Exit133 is about Tacoma
Paper or Plastic? Or Maybe Not…
A plastic bag ban for Tacoma? It could happen in 2015.
The Sustainable Tacoma Commission has been exploring the possibility of implementing a plastic bag ban - studying other jurisdictions and the possible implementation and impacts of a ban on single-use plastic bags. Last week the commission brought the discussion to the City Council Infrastructure Planning and Sustainability Committee at its regular meeting.
Arguments in favor of a ban for Tacoma include the negative impact of the single use bags on the environment, Tacoma's goals for reduction of solid waste in the coming years, and the wide availability of alternatives to plastic bags. Supporters point to other jurisdictions like Seattle, where they say implementation has not been bad for business.
Environmental Services staff are also looking at the idea of a plastic ban, saying that it could show up as part of a forthcoming Materials Management Plan. They like the idea, though there are questions about the amount of staff time needed to implement such a policy, versus other possible actions to reduce solid waste in Tacoma. On balance with the amount of staff time to implement such a plan is that it would be a fairly high profile action toward waste reduction.
On the other hand, as was pointed out in last week's discussion, there are concerns about the equity implications of a ban for low-income individuals and families, and those without cars. Staff said they plan to look into those issues, among others before making a recommendation.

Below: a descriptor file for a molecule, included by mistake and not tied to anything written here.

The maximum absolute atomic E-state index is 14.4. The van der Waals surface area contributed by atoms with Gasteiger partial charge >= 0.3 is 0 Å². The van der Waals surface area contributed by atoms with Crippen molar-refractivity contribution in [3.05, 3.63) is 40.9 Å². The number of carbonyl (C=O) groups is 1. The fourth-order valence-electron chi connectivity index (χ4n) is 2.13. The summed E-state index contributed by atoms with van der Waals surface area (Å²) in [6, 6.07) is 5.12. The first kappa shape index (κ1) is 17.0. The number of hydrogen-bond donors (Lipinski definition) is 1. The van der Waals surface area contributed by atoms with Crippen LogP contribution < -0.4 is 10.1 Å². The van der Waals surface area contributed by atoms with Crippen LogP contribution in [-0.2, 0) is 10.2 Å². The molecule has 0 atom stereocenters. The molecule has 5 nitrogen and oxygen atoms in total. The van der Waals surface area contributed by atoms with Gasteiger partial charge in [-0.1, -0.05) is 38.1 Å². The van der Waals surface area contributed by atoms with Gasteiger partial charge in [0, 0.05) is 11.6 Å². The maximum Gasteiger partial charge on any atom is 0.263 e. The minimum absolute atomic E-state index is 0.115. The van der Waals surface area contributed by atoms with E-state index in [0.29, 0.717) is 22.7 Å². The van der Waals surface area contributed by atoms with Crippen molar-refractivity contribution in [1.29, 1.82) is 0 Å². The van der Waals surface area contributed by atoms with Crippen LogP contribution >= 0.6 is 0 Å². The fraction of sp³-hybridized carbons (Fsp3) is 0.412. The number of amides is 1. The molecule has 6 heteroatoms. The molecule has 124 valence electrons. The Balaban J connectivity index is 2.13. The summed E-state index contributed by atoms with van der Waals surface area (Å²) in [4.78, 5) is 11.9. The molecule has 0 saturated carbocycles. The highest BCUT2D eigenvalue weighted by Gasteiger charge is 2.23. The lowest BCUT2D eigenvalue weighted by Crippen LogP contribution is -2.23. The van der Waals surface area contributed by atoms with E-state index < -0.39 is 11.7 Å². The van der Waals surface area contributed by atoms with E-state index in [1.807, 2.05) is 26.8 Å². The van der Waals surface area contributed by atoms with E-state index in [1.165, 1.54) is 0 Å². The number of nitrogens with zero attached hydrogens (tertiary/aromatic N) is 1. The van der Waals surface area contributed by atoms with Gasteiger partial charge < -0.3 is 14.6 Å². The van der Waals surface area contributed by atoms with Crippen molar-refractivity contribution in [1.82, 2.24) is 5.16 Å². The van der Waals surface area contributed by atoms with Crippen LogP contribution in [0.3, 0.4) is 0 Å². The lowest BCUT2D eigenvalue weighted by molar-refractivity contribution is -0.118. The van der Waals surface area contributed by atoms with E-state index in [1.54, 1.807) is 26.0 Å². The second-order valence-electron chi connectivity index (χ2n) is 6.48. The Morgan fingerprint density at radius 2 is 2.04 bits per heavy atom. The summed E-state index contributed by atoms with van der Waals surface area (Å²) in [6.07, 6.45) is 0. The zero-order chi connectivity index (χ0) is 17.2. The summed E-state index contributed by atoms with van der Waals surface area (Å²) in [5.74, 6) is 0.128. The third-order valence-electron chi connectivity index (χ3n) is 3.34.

Councilmember Mello brought up models from other jurisdictions, where plastic bags are banned at the checkout counter, but plastic bags remain an option in produce and other grocery departments, and paper bags remain available at a nickel or dime charge. The fee charged for those bags goes to provide reusable bags to individuals and families on WIC or other low-income programs. Councilmember Boe brought up the question of whether paper or plastic is better, mentioning European systems that make higher grade plastic bags available at a charge.
The details of a proposal are clearly still being sorted out. If a plan emerges, a possible timeline could include six months of outreach and information gathering, culminating in an implementation process that could see an ordinance adopted sometime in June 2015.
It's not a done deal, but it sounds like we can expect to hear more of this conversation in early 2015, and a ban on single-use plastic bags could be headed to a grocery store near you as early as next summer. Are you on board?
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